Landowners around Babine Lake are questioning the Provincial Government’s deal with Lake Babine Nation to transfer some crown lands in the region to the First Nation and are concerned the deal will make their properties land locked.
The Communications Director for the Ministry of Indigenous Relations and Reconciliation Sarah Plank said the Province, Lake Babine Nation and the federal government have been in talks for several years, working together to reach a long-term reconciliation agreement, known as the Lake Babine Nation Foundation Agreement.
“The draft Foundation Agreement sets out a step-by-step pathway to support the people of Lake Babine Nation by providing tools and resources that advance reconciliation and support the Nation toward becoming self-governing,” she added.
Plank said they are now in the early stages of discussions on the potential transfer of some Crown lands to Lake Babine Nation, to support economic development for the Nation and the region. “The initial parcels of land identified for potential transfer have not been finalized, and are subject to adjustment as we work through consultations with stakeholders, including local property owners and tenure-holders,” she said.
In January, registered property owners on Babine Lake received a letter from the Provincial Government requesting an open house to discuss the potential land transfer.
A meeting was held at the Smithers Legion earlier this month and more than 170 people showed up to hear about the plans.
“It is critically important to engage with stakeholders – including local governments, property owners, tenure- and permit-holders and local business and industry – on matters that may directly affect their interests, including treaties or other agreements the Province may be discussing with First Nations and Indigenous governments,” Plank said.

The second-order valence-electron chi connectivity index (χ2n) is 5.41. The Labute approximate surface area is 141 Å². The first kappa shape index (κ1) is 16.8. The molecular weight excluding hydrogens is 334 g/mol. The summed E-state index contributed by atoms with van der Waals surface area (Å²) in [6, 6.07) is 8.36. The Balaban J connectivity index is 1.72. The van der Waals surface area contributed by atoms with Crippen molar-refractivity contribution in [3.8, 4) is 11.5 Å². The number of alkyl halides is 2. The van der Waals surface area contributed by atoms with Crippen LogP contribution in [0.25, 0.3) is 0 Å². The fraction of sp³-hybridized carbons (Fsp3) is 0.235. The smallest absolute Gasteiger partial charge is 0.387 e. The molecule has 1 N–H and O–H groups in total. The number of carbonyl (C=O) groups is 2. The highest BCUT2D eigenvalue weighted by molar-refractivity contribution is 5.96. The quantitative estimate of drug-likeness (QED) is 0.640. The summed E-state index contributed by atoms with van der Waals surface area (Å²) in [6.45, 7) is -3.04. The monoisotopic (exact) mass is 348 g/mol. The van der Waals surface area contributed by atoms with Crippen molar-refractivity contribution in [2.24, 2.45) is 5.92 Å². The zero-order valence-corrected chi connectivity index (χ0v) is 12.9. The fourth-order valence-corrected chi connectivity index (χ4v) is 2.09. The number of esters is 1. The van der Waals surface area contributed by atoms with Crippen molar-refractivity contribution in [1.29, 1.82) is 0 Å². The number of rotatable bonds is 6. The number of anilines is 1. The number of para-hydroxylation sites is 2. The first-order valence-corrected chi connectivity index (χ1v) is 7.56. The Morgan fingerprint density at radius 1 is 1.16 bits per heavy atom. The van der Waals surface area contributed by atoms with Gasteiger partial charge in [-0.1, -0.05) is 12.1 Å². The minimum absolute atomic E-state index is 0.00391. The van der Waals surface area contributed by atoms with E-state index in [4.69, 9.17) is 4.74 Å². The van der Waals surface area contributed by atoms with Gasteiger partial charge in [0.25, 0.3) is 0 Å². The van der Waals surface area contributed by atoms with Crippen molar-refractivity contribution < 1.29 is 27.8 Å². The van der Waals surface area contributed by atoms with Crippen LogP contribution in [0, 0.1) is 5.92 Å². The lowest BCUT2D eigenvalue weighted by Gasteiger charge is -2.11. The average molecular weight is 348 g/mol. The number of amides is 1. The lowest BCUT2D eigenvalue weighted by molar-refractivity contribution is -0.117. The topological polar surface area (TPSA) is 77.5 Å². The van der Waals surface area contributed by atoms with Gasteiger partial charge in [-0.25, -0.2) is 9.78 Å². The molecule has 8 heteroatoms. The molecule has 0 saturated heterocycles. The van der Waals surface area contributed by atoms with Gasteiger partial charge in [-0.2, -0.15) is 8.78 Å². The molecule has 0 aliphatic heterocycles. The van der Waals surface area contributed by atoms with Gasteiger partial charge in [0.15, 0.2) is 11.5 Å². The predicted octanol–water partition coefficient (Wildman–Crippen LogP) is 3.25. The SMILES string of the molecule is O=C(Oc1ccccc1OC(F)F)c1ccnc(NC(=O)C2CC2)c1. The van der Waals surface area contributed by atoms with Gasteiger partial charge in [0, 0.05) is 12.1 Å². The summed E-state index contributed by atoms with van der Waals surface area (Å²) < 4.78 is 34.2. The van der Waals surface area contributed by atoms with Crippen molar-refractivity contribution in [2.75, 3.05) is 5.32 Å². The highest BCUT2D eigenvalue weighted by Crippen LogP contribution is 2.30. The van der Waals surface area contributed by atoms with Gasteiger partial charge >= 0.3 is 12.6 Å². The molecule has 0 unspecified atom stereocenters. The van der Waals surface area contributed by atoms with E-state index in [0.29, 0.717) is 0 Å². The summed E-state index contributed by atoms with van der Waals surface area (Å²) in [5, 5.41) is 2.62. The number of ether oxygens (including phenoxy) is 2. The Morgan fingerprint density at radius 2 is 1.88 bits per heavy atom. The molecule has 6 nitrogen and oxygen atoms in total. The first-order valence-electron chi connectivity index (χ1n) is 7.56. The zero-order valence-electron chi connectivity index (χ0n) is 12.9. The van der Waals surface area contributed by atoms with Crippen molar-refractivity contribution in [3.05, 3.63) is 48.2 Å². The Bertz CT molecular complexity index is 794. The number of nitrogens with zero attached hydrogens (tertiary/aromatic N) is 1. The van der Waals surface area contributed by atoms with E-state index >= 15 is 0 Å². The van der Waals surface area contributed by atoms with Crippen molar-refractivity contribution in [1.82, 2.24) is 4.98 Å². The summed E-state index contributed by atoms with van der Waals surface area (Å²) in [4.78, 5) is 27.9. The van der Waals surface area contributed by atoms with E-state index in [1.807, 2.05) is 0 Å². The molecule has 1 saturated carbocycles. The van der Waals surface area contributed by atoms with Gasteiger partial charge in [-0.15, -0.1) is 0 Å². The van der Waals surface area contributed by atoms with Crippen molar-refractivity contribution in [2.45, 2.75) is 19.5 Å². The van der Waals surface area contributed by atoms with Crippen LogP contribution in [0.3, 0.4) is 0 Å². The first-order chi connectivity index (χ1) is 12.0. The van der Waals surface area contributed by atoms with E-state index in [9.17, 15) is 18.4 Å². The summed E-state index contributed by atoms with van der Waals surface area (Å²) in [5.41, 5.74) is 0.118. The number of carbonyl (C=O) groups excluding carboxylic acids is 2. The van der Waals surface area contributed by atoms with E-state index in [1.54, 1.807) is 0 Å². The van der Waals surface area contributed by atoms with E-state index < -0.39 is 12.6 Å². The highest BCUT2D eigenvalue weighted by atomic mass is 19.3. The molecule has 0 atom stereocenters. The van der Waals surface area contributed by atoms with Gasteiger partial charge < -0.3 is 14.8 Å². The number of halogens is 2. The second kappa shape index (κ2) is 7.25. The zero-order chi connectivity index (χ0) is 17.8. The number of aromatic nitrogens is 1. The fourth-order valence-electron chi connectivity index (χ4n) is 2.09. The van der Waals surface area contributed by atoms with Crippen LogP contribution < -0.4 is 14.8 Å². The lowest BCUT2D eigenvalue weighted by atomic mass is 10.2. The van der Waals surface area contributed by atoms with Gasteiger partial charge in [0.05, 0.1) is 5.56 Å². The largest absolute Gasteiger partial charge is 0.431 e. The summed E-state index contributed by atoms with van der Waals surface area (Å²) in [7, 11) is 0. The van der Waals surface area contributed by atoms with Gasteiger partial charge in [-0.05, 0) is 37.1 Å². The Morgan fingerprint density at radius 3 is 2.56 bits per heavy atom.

“This process helps to identify potential impacts and concerns, which the Province will work to address before any agreement is finalized,” Plank added. “Better understanding stakeholder interests helps us create better agreements, support local relationship-building and foster stronger partnerships with First Nations. Reconciliation and agreement-making are most successful when stakeholders and key government partners can understand and identify with the goals and intentions of the negotiations.”
Blake Pierce lives in Five Mile, a small community along the lake, and is worried about his recreational access on the Crown land around his home.
“The nearest place I could go to Crown land is 12 kms from here. I’d have to get into my truck and drive 12 kms down the road so I could step off the road and walk my dog,” he said.
Pierce said he is also concerned about the politics of the proposed land deal and added he has a strong sense of being on the outside looking in.
“Are we going to be pawns in political BS so the NDP can placate another native band. Or are our rights going to be equally observed? We are out in left field. These are the people that have lived out here for a while. There are about five couples out here and there are some people that are coming out here and it is becoming a community.”
Pierce hopes the dialogue with land owners continues.
“We are interested in to see how much involvement we get in this engagement process. They have a seat at the table, the government has a seat at the table. The government should be representing our interests. So are they? Let’s hope they are. I think the chief negotiator will do a good job. I believe that and I want to believe that. My whole life is on the line. Our equity position is here. I’m 66 and this is a very active lifestyle so maybe in ten years we will want to sell. So from a financial standpoint, we are terrified.”
Dave Hooper also lives in the area said that the land transfer deal doesn’t necessarily mean property values will plunge.
“If we work cooperatively [Lake Babine Nation] can bring the values up. There is no reason that it has to be a negative thing. They brought the power up there, they brought the phone and internet up to Smithers Landing. Not us. We went from generators to plugging in. There are ways to work together and be better off, not worse off.”
But he said the most frustrating part of this process is the lack of communication.
“Lake Babine Nation need the opportunity to move forward and be self-sustaining but not if it is going to cause friction. When it hurts one, it hurts both. You lose that friendship. There is no need for that.”
Plank said talks with residents and cabin owners will continue.
“Engagement with stakeholders and the public has already begun and will include open houses, information sessions, one-on-one meetings, and a web page to ensure information is accessible. This process will continue to evolve as negotiations progress and is expected to take place throughout 2020 and 2021.”
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